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Big-hearted builder is proof you can make a difference

Construction company boss also puts in labors of love

When Jim Hirte, a Portland civil engineer, arrived in San Pedro Sula, Honduras, in 1991 to help build a school, he wondered, 'What the heck am I doing here?'

Badgered by a friend into making the journey with Tigard-based Operation Shoe Box, he found himself falling in love with the people he met there.

'They were so gracious, and it can't help but touch you,' he said. 'That's when I had a sense that you can make a difference. It kind of grabbed me, and I keep going back.'

The president and founder of Colamette Construction Co. has returned to Honduras eight times, most often with Lifeline Christian Mission.

Working with construction teams, he's helped build a medical and dental clinic and schools. He's often brought along Colamette employees, who also have built structures for Qwest, Verizon, AT&T and Adventist Medical System in Portland.

'They (the staff) come back, and they want to adopt kids,' said Hirte, whose company sponsors eight children through Cleveland-based Lifeline.

Closer to home, at Christmas he gave a friend a tree loaded with stuffed toy animals Ñ from polar bears to wolves. That prompted a fund-raising raffle that yielded $2,300 for United Way and a local family in need.

Last year Hirte spearheaded a campaign to build a new $58 million Providence Newberg Hospital, where he is chairman of the board of directors. He also helped the Oregon Food Bank and opened his checkbook to give $8,400 to the Cascade Pacific Boy Scouts, a group that has, in his words, 'been really bashed lately.'

Hirte also serves on the Habitat for Humanity board and is president of the Newberg Chamber of Commerce.

'My wife says I just can't say no,' Hirte said.

'It's really rewarding,' he says of his contributions. 'I look at the long-term payoff.'

'He is a major service-oriented individual steeped in values,' said Mark Meinert, chief executive officer of Providence Newberg Hospital. 'He always has community at heart.'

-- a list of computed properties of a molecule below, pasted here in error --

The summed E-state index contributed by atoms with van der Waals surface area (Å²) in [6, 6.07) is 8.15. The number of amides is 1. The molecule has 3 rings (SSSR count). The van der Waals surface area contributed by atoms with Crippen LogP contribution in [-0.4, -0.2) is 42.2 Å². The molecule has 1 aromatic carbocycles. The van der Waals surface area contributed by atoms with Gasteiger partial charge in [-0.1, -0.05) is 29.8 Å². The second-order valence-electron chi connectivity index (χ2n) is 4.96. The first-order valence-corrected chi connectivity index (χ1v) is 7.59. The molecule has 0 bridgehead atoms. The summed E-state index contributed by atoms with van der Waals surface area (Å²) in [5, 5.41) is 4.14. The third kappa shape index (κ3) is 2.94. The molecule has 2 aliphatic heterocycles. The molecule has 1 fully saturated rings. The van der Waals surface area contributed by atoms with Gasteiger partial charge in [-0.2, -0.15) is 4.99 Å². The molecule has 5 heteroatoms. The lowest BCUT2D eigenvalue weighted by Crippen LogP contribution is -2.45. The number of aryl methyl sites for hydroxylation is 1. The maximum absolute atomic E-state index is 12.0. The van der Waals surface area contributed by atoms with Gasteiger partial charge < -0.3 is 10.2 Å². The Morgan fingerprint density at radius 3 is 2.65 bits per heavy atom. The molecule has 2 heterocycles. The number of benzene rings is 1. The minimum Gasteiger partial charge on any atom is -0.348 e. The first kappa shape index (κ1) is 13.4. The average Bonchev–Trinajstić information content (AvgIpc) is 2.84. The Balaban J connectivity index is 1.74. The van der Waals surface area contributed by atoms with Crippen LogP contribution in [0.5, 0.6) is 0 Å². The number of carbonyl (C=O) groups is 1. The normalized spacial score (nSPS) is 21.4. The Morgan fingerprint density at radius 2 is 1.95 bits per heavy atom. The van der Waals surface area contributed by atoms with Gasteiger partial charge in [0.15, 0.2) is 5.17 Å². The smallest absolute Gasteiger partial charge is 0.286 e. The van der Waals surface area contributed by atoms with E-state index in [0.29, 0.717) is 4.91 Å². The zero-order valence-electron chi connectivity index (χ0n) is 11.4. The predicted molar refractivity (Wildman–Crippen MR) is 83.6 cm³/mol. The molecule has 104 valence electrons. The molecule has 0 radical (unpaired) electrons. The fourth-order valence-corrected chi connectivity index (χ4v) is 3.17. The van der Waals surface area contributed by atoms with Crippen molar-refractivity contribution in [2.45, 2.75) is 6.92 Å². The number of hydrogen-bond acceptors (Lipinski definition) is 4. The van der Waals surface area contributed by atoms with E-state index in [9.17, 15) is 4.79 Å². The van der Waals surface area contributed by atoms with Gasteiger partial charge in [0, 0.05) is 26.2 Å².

This week Hirte stepped down as president of the Oregon-Columbia Chapter of the Associated General Contractors after pushing for reforms in the construction industry.

The Oregon State University graduate also made it his mission to persuade more middle school and high school students to join the construction business through apprenticeships and summer workshops for high school teachers.

'We're an industry facing a crisis and have trouble getting people,' he said.

Hirte started his career at Hoffman Construction and nine years later joined Haertl Construction. In 1978, owner Roland Haertl virtually handed him the business.

'He was having problems and he said, 'You guys want the company?' ' Hirte said. 'You have 24 hours to decide. It's one of those things where you just say, 'OK.' '

He renamed the company Colamette in 1979, after the Columbia and Willamette rivers, and relocated from Tigard to Sherwood six years ago. The company had billings of $25 million last year on projects ranging from health care buildings to churches.

'We have our biggest backlog in years,' Hirte said. New projects include the Rolling Hills Community Church in Tualatin and the Monmouth Baptist Church.

One of his admirers is Ken Austin, a friend and client of Hirte's and founder of Newberg dental equipment manufacturer A-dec.

'It just amazes me how much he is able to do and run a good business,' he said. 'He's always giving back, volunteering. He's a generous person.'